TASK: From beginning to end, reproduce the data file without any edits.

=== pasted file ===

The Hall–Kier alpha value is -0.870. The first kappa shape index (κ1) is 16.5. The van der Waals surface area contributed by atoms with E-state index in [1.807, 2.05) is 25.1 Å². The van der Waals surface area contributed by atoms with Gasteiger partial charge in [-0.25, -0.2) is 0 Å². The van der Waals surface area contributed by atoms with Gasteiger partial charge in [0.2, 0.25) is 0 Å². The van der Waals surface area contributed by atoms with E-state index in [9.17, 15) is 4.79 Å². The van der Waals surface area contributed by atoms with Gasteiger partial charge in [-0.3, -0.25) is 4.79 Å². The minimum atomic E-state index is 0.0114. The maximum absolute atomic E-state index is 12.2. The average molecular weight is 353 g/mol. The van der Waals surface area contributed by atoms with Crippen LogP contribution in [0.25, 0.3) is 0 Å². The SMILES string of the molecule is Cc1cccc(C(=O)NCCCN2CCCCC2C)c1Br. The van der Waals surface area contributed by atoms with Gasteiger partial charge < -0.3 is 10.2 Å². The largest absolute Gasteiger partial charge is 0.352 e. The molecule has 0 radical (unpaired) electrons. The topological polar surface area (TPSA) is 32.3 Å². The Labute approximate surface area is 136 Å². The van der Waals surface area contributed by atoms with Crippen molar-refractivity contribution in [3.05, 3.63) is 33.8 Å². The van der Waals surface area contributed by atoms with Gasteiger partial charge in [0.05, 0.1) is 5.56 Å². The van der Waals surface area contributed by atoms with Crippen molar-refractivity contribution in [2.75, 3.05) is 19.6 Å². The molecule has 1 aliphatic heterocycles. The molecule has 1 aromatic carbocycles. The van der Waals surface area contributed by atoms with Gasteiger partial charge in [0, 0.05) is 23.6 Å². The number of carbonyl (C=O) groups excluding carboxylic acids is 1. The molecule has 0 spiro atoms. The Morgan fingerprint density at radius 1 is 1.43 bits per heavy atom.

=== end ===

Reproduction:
The Hall–Kier alpha value is -0.870. The first kappa shape index (κ1) is 16.5. The van der Waals surface area contributed by atoms with E-state index in [1.807, 2.05) is 25.1 Å². The van der Waals surface area contributed by atoms with Gasteiger partial charge in [-0.25, -0.2) is 0 Å². The van der Waals surface area contributed by atoms with Gasteiger partial charge in [0.2, 0.25) is 0 Å². The van der Waals surface area contributed by atoms with E-state index in [9.17, 15) is 4.79 Å². The van der Waals surface area contributed by atoms with Gasteiger partial charge in [-0.3, -0.25) is 4.79 Å². The minimum atomic E-state index is 0.0114. The maximum absolute atomic E-state index is 12.2. The average molecular weight is 353 g/mol. The van der Waals surface area contributed by atoms with Crippen LogP contribution in [0.25, 0.3) is 0 Å². The SMILES string of the molecule is Cc1cccc(C(=O)NCCCN2CCCCC2C)c1Br. The van der Waals surface area contributed by atoms with Gasteiger partial charge < -0.3 is 10.2 Å². The largest absolute Gasteiger partial charge is 0.352 e. The molecule has 0 radical (unpaired) electrons. The topological polar surface area (TPSA) is 32.3 Å². The Labute approximate surface area is 136 Å². The van der Waals surface area contributed by atoms with Crippen molar-refractivity contribution in [3.05, 3.63) is 33.8 Å². The van der Waals surface area contributed by atoms with Gasteiger partial charge in [0.05, 0.1) is 5.56 Å². The van der Waals surface area contributed by atoms with Crippen molar-refractivity contribution in [2.75, 3.05) is 19.6 Å². The molecule has 1 aliphatic heterocycles. The molecule has 1 aromatic carbocycles. The van der Waals surface area contributed by atoms with Gasteiger partial charge in [0, 0.05) is 23.6 Å². The number of carbonyl (C=O) groups excluding carboxylic acids is 1. The molecule has 0 spiro atoms. The Morgan fingerprint density at radius 1 is 1.43 bits per heavy atom.